On Monday, conspiracy theorist Alex Jones woke up to find that Facebook, YouTube, Spotify, and Apple had all banned his website Infowars. Apple removed five podcasts by Jones and Infowars, Facebook unpublished four of the site’s pages, YouTube terminated Jones’ account, and Spotify removed every episode of The Alex Jones Show from its platform. The only social media network that didn’t take action was Twitter, so Jones turned to the lone soapbox he had left and issued a “statement” regarding the sudden bans via Periscope. “Everyone must turn to Infowars as a standard to be saved,” Jones said, “Tell folks, ‘Hey, it’s the most censored thing in the world for a reason. Jones is dialed in, Jones knows what’s going on.”
But like Jones said in his so-called “world exclusive” Periscope response, there is a reason these major social media platforms have decided to take action against him and Infowars: He’s dangerous. His speech is not free speech, but hate speech. His theories are not political ideations that can be thoughtfully debated or knowledgeably discussed, but menacing speculations that have put real human lives in danger. As a nation—and especially now as we’re threading the treacherous waters of a political climate spearheaded by a president that has lied 3,251 times in his first 497 days in office—we must refuse to lazily “agree to disagree” with rhetoric that insights violence and baits vulnerable people into believing precarious claims.
As a politician (or even just as an adult human being with the ability to deploy cognitive thinking), Ted Cruz should know that claiming Sandy Hook was a hoax—and the grieving parents nothing more than well-paid crisis actors—is not “political speech.” According to The New York Times, Jones has long argued that the deadly 2012 shooting at an elementary school that left 20 children dead was nothing more than an elaborate scheme to enact stricter gun laws, and “to bolster his false claims, he often cites news reports and video clips from the hours after the shooting that turned out to be incomplete or based on wrong information.”
His speech is not free speech, but hate speech. His theories are not political ideations that can be thoughtfully debated or knowledgeably discussed, but menacing speculations that have put real human lives in danger.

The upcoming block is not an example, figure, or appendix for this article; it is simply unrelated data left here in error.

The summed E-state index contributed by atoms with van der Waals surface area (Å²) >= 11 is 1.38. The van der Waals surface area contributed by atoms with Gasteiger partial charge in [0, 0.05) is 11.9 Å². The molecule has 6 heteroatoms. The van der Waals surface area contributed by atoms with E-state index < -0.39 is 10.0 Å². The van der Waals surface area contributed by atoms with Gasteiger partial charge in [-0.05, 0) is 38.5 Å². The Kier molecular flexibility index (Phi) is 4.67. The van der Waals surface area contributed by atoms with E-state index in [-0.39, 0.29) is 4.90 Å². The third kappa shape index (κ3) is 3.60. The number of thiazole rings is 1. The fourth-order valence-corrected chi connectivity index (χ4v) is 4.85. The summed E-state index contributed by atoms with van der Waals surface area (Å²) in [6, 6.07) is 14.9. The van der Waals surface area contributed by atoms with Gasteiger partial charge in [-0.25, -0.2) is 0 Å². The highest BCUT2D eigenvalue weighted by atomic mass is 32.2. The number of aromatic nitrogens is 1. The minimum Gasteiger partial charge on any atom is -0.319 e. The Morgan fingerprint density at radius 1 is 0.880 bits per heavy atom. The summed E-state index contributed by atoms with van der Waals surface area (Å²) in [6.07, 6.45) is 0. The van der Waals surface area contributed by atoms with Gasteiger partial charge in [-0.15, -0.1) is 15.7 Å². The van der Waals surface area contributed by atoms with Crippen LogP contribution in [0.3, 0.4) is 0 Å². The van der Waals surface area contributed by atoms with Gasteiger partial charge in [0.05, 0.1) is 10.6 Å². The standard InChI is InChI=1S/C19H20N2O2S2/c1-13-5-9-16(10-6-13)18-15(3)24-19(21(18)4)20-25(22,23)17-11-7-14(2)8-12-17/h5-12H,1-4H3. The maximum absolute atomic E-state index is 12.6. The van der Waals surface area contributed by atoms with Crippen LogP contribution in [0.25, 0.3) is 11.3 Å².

Six more Sandy Hook families, including the families of two teachers and one FBI agent who responded to the shooting, have sued Jones for “creating and propagating loathsome, false narratives about the Sandy Hook shooting and its victims, and promoting their harassment and abuse.” In turn, Jones has argued that the parents of the murdered children are public figures, and is suing them for $100,000 in court costs.
The treacherous consequences of Jones’s so-called “political speech” don’t stop there, either. The provocateur backed the erroneous claims that Hillary Clinton was running a child sex-abuse ring in the basement of a Washington pizza restaurant. The consequences of Jones’s fervent support? A 28-year-old man bringing an AR-15 and other weapons into the restaurant and opening fire.
In many instances, and only after the devastating impact of his conspiracy theories have come to fruition, Jones has apologized for spreading falsehoods. In the case of Sandy Hook, Jones later admitted that he believes the shooting really did happen, and even invited the families on his show to discuss gun control. And in the so-called “Pizzagate case,” Jones apologized for perpetuating the conspiracy theory, saying, “I want our viewers and listeners to know that we regret any negative impact our commentaries may have had on Mr. Alefantis, Comet Ping Pong, or its employees.”
Here lies the problem: The man who claims he was “born in censorship” and “born being suppressed” believes he has the right to say whatever he wants regardless of the potentially deadly consequences. Because like many privileged cisgender white men, he truly believes a simple “I’m sorry” will suffice in the end.
But it won’t. Not anymore. Silencing Alex Jones isn’t an attack on free speech—it is a pivotal part of upholding it. If we lack the moral fiber and reasoning ability to decipher the freedom of the press from insidious rhetoric that foments hatred and violence, then we run the risk of becoming untethered to our shared humanity.